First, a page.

I am so excited to have the opportunity to direct ArkDes and I believe I can continue the work I started at the V&A with the ArkDes team, looking at the relationships of design (in its broadest sense) to public life. Sweden has one of the world’s great design cultures, and ArkDes has the potential to become a European centre for the studies of cities and the exhibition of architecture and design. It has an amazing position in Rafael Moneo’s building on the historic island of Skeppsholmen in the centre of Stockholm, it has a huge collection of the history of Swedish architecture (including the Lewerentz and Asplund archives and many more riches), two beautiful exhibition spaces in historic buildings, a library and archive service, and one of Europe’s greatest modern art museums as a neighbour: Moderna Museet. ArkDes also has the unique position of combining its museum function with a role as the government-appointed place for debate and research about the future of Swedish cities, architecture and design. This policy role is vital as Sweden begins a house building boom and as the Swedish government prepares a bill on architecture and design this autumn. The bedrock of all of these debates is our amazing collection, our library and our expertise in architecture. But on that architectural foundation, we will examine the full breadth of design practice as it relates to building future cities.

I think that ArkDes can be an exciting platform for experimentation, to investigate completely new fields of design which will not be in other museums or institutions in Sweden, particularly in digital fields of design. I have in mind that we must both exhibit extraordinary works of architecture and design, and celebrate them, but also make space for radical new readings of the contexts of design practice today. I also hope there will be lots of room for collaboration with Moderna Museet.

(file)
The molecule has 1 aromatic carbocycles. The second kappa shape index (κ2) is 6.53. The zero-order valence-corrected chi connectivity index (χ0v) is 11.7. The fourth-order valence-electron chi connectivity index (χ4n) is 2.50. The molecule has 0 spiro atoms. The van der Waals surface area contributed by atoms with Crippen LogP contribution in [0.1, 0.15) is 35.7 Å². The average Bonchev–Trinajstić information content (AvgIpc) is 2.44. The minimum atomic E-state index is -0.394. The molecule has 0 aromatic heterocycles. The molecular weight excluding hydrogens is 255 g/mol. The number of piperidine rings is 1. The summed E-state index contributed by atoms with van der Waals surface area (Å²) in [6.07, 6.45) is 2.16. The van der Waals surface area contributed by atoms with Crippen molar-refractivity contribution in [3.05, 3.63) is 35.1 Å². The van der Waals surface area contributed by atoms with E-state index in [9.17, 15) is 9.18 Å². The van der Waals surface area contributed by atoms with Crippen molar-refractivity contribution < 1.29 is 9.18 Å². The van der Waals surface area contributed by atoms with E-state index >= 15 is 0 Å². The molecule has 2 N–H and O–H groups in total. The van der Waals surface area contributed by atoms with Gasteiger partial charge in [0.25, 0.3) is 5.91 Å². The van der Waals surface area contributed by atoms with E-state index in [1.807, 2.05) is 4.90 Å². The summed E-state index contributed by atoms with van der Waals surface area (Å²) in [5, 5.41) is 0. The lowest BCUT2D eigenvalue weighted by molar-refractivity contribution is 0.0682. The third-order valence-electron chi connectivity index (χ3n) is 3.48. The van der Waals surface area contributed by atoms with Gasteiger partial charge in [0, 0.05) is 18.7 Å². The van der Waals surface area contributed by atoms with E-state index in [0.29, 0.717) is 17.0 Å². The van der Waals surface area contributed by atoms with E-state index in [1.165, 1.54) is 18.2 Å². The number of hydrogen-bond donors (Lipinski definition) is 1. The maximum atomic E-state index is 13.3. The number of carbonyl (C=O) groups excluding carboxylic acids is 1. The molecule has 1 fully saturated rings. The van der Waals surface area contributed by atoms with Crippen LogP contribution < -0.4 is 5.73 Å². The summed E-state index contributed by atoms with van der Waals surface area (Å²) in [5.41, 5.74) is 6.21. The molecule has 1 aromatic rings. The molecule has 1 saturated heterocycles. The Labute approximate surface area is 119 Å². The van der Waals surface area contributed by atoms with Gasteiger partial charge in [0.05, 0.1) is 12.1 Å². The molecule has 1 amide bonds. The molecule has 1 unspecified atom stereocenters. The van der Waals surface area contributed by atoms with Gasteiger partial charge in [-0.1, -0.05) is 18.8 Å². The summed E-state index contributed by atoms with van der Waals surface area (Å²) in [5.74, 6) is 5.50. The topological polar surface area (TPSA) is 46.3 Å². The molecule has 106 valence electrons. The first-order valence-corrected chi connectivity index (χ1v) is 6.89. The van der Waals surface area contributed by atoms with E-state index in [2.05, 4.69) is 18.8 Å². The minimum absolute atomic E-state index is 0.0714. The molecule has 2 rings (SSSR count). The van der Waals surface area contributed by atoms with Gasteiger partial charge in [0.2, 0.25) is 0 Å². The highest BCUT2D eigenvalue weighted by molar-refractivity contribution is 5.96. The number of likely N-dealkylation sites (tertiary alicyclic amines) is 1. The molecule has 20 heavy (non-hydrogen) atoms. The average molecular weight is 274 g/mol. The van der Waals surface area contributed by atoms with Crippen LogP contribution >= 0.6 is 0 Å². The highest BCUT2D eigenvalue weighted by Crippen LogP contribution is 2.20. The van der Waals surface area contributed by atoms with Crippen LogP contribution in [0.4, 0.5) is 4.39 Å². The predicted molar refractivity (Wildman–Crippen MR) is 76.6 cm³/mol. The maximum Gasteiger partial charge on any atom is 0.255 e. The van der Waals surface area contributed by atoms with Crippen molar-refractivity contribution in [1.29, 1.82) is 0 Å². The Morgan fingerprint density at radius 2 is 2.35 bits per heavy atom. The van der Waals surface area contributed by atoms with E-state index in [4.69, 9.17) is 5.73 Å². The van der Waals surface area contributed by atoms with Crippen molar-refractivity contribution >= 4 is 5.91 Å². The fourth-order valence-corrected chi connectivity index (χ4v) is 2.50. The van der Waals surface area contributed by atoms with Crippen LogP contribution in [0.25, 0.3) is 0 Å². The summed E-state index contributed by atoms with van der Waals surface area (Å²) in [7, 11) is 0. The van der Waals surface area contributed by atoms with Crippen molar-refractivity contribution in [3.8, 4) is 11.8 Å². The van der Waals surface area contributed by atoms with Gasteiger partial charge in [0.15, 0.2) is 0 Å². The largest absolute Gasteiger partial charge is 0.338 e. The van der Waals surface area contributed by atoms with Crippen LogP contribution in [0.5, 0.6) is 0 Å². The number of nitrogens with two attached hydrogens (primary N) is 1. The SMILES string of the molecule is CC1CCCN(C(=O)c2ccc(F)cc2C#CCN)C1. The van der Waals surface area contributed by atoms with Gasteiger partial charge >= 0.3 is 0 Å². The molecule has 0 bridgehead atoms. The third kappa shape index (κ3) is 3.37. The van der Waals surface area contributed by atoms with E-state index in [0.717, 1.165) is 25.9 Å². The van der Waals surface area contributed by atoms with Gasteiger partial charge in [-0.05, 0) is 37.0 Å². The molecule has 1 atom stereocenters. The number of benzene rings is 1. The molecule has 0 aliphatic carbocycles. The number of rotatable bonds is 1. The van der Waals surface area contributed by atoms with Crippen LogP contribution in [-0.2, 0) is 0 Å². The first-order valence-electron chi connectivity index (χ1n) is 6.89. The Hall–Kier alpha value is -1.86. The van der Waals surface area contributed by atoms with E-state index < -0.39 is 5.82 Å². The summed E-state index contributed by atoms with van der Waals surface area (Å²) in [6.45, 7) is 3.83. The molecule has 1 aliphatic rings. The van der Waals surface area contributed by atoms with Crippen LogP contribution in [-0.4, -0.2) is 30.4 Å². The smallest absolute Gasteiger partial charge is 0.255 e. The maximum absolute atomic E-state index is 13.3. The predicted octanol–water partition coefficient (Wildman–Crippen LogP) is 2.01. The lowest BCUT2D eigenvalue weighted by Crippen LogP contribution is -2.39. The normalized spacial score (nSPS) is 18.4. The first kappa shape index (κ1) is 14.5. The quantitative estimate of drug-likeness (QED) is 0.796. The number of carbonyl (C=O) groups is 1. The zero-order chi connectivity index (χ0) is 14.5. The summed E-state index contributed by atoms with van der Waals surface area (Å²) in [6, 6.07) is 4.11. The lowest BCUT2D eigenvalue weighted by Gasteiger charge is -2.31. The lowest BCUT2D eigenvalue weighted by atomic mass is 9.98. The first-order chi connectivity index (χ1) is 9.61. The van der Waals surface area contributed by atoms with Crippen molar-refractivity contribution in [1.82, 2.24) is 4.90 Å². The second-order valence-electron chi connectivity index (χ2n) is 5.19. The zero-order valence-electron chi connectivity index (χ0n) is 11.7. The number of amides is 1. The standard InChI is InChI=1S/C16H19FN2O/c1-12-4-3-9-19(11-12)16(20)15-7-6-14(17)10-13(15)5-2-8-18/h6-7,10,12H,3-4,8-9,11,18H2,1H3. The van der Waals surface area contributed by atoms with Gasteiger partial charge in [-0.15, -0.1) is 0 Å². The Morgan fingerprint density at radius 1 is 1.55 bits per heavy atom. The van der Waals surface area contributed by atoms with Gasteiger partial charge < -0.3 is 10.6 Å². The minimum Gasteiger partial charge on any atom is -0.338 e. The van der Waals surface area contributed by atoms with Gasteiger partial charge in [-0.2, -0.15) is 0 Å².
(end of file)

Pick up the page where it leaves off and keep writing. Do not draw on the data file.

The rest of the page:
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What are your relations with Italy and with Italian architectural culture, after your experience at the Venice arch biennale?

 The Venice Biennale is the most important institution for architecture, a place to discuss the most serious questions about architecture, a place to have fun as well. My experience with David Chipperfield in the 13. Mostra Internazionale di Architettura – Common Ground – was extraordinary. ArkDes should make its collections available to the curators of Biennale, our expertise should be available. ArkDes also has the responsibility to play our part in the cooperation with Norwegian and Finnish colleagues on the Nordic Pavilion.

I’d like to invite Italian researchers and thinkers to cooperate with ArkDes, to be involved in thinking about the collections and also discuss contemporary questions on urbanism and architecture. Sweden is experiencing a major housing boom, and we need to ask where is the qualities will be in those areas and neighbooors. The question of immigration is a delicate and important one. We face many of these questions in common across Europe, and we need to built networks between research groups, and share expertise